The defining characteristic of the Russiagate press corps was certainty. It knew everything in advance, and whenever it turned out to be wrong, it just moved to the next thing it knew. On the morning of the 18th, for instance, before the report came out, we learned executive privilege was never asserted. So long to another controversy that never was.
They moved to the next certainty: the full report would prove years of suspicions true, validating all that pent-up emotion.
“I’m sure everyone is eagerly hitting the refresh button on the Department of Justice Web site,” gushed CNN senior White House correspondent Pamela Brown. “At this point, we’re all just very anxious to start reading.”
They were ready to shed their containers. They’d been ready for years.
Then the report came out.
Let’s start with what isn’t in Special Counsel Robert Mueller’s Report on The Investigation Into Russian Interference In the 2016 Presidential Election:
There’s no blackmail, no plan by Vladimir Putin of “at least five years” to cultivate Donald Trump, no hundred-million-dollar bribe offered by Rosneft chief Igor Sechin to Carter Page, and no “regular exchange” of intelligence between Russia and Trump, who according to British ex-super spy Christopher Steele had been informing on Russian oligarchs’ activities in America, for Putin, dating back at least “8 years.”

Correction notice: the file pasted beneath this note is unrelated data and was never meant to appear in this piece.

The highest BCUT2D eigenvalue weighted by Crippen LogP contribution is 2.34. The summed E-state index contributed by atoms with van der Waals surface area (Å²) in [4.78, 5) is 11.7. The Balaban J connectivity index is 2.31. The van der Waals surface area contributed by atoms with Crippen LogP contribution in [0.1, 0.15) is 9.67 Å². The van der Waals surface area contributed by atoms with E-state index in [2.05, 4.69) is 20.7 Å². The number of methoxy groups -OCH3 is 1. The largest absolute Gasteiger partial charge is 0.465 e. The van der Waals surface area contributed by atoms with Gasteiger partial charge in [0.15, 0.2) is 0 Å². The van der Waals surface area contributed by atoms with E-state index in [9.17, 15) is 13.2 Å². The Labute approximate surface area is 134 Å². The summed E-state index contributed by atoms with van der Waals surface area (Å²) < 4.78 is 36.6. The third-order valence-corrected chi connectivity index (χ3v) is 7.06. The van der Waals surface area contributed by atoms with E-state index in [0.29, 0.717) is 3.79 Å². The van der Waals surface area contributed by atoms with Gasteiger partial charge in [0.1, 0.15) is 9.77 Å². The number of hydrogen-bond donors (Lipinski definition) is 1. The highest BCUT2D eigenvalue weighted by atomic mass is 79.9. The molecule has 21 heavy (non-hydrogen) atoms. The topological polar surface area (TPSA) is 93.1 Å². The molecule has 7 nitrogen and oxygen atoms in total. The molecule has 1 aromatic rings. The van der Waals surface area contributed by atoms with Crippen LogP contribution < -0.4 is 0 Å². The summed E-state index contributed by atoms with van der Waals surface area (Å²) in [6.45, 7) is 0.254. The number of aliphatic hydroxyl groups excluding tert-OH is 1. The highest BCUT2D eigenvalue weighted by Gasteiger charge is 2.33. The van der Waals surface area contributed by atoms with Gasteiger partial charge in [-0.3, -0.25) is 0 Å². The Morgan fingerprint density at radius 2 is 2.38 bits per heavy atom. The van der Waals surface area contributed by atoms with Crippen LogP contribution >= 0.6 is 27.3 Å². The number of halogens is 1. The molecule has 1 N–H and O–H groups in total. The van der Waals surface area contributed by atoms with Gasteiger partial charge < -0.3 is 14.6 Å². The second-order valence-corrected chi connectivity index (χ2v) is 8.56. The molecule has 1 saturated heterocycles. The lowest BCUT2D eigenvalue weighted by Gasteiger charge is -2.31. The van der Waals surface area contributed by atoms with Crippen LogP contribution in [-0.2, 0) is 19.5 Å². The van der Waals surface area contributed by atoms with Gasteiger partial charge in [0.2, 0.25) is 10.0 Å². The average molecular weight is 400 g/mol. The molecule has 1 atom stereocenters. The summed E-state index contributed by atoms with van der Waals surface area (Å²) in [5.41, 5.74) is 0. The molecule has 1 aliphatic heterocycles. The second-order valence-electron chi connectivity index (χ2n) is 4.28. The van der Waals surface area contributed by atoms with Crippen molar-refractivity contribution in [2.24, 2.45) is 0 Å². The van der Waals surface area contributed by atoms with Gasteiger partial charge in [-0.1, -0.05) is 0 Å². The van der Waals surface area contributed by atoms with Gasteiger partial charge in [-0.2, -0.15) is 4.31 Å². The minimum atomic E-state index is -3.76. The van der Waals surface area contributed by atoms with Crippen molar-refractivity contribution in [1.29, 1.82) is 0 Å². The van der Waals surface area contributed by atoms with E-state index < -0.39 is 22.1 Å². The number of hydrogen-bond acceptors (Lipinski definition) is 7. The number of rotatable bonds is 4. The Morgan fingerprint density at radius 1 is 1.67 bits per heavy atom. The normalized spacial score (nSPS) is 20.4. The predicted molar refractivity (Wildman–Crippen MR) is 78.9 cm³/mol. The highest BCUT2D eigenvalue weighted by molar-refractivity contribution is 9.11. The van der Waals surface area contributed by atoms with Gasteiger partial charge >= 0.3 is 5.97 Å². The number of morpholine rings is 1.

There is also no trip to Prague by Trump lawyer Michael Cohen; no quid pro quo of any kind, no Trump “sidelining Russian intervention in Ukraine” as a campaign issue in exchange for DNC leaks; no “well-developed conspiracy of cooperation” between Russia and the Trump campaign using Page and others as intermediaries; and no “extensive sexual services from [Russian] prostitutes.”
The pee tape does get a mention in the Mueller report. It’s footnote 1395, and describes businessman Giorgi Rtskhiladze telling Cohen he’d “stopped the flow of tapes,” later insisting to investigators the “compromising tapes” were fake. But that’s it. On these and other questions relevant to the dominant conspiracy theory of the last three years, the Mueller report is curt and definitive.